Intel Core i7-4770K Review: Haswell Has Landed
Performance Summary and Conclusion
Performance Summary: Summarizing the Core i7-4770K’s performance is somewhat difficult, simply because there is so much data to cover related to CPU and GPU performance and power. Strictly talking in terms of CPU performance, the Haswell-based Core i7-4770K performs on par with, or somewhat better, than the Ivy Bridge-based Core i7-3770K, but overall the differences are not dramatic. In some situations, the 4770K’s performance is flat versus the 3770K, but in others, like POV-Ray or our low-res game tests, for example, the Core i7-4770K finished well ahead.
The Core i7-4770K’s integrated Intel HD 4600 series graphics engine is clearly superior to the HD 4000 graphics in the 3770K, however. In every instance, the HD 4600 series GPU outran the HD 4000, sometimes by a large margin. Quick Sync video encoding was faster on the Core i7-4770K too.
Somewhat surprisingly, Haswell’s power consumption characteristics were mixed versus Ivy Bridge. Haswell’s idle power was lower, but peak power was actually somewhat higher. Of course, there is more to the story than idle and peak power. Haswell’s Fully Integrated Voltage Regular allows for faster switching between states and the chip can go into deeper sleep states as well. All of that bodes well for mobile applications, but in the desktop the real-world benefits are less tangible.
Intel's new 4th Generation Haswell microarchitecture holds a lot of promise. From a graphics standpoint alone (and we've only gotten a glimpse of what Intel has to offer, as we'll be following-up with Iris Graphics coverage), Haswell is an obvious leap forward in performance, capability and compatibility. Factor in Haswell's Quick Sync video transcode gains and core CPU performance-per-watt advantage and Haswell continues to show its value proposition. That said, Intel's 4th Generation quad-core desktop variant, the Core i7-4770K that we've shown you here today, doesn't offer huge gains over previous generation Ivy Bridge processor performance, at least with current software. To us, Haswell currently feels like its biggest play will be in the mobile space, at least until higher-end Haswell desktop CPUs come to market. Haswell mobile CPUs with Iris and Iris Pro Graphics engines, will undoubtedly shine brighter, especially when you look at performance-per-watt and battery life metrics.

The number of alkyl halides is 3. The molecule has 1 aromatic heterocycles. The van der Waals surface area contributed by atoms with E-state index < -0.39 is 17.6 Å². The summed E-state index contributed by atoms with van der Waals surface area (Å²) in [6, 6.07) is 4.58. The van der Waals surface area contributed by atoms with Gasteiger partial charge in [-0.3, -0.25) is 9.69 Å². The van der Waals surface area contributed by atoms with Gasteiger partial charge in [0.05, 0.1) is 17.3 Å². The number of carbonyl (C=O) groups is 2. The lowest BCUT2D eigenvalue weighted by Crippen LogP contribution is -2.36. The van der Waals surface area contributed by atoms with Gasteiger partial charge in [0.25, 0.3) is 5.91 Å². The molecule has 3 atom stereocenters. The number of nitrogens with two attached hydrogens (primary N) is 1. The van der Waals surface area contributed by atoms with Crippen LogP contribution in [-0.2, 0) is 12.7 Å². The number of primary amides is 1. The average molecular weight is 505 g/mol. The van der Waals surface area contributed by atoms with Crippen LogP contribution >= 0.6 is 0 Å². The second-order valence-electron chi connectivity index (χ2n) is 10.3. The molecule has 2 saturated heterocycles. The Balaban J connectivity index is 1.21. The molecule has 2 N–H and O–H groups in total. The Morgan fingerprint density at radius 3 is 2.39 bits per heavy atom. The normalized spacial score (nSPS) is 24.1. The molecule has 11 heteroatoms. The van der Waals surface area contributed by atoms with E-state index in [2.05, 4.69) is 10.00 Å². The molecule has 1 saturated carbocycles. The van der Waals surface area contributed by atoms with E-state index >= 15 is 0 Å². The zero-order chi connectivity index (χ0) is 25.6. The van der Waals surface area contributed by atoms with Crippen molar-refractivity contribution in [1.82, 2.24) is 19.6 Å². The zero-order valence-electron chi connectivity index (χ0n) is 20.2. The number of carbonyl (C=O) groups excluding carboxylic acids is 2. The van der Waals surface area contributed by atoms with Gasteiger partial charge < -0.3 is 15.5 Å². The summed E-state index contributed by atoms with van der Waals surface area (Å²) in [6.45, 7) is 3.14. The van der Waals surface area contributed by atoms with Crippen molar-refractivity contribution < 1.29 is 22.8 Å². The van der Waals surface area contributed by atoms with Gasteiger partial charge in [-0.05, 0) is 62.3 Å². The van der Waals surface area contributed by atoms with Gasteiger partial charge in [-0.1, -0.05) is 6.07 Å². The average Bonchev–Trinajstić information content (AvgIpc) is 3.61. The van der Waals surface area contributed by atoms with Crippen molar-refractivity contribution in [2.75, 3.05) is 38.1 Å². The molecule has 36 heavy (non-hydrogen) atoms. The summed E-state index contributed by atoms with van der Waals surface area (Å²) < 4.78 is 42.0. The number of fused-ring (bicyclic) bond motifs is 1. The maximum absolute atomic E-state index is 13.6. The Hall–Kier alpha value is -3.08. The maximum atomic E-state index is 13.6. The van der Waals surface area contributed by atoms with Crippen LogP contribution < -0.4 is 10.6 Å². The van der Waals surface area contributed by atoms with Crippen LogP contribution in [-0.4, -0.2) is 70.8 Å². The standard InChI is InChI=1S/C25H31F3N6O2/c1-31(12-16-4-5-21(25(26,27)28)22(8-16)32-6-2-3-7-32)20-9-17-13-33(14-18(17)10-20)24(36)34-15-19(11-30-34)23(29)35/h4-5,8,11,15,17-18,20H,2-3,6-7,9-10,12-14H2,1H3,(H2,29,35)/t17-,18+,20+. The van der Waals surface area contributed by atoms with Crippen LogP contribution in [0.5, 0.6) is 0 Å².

All told, Haswell is the proverbial foundation for Intel's next round of products and product life cycle. Intel's 4th Generation Core processor technology has been enabled with many new functional blocks and features that will provide much-needed platform hooks for future generation enhancements and performance gains. We've seen this before; when it comes to Intel's "tock" cadence, the manufacturing machine is just getting warmed up. Stay tuned in the days and weeks ahead as we get more Haswell-based hardware in here for testing and review. Hot Hardware's Haswell Mobile coverage will be coming along very shortly and we'll be looking at Haswell overclocking and other performance characteristics as well--so stick around!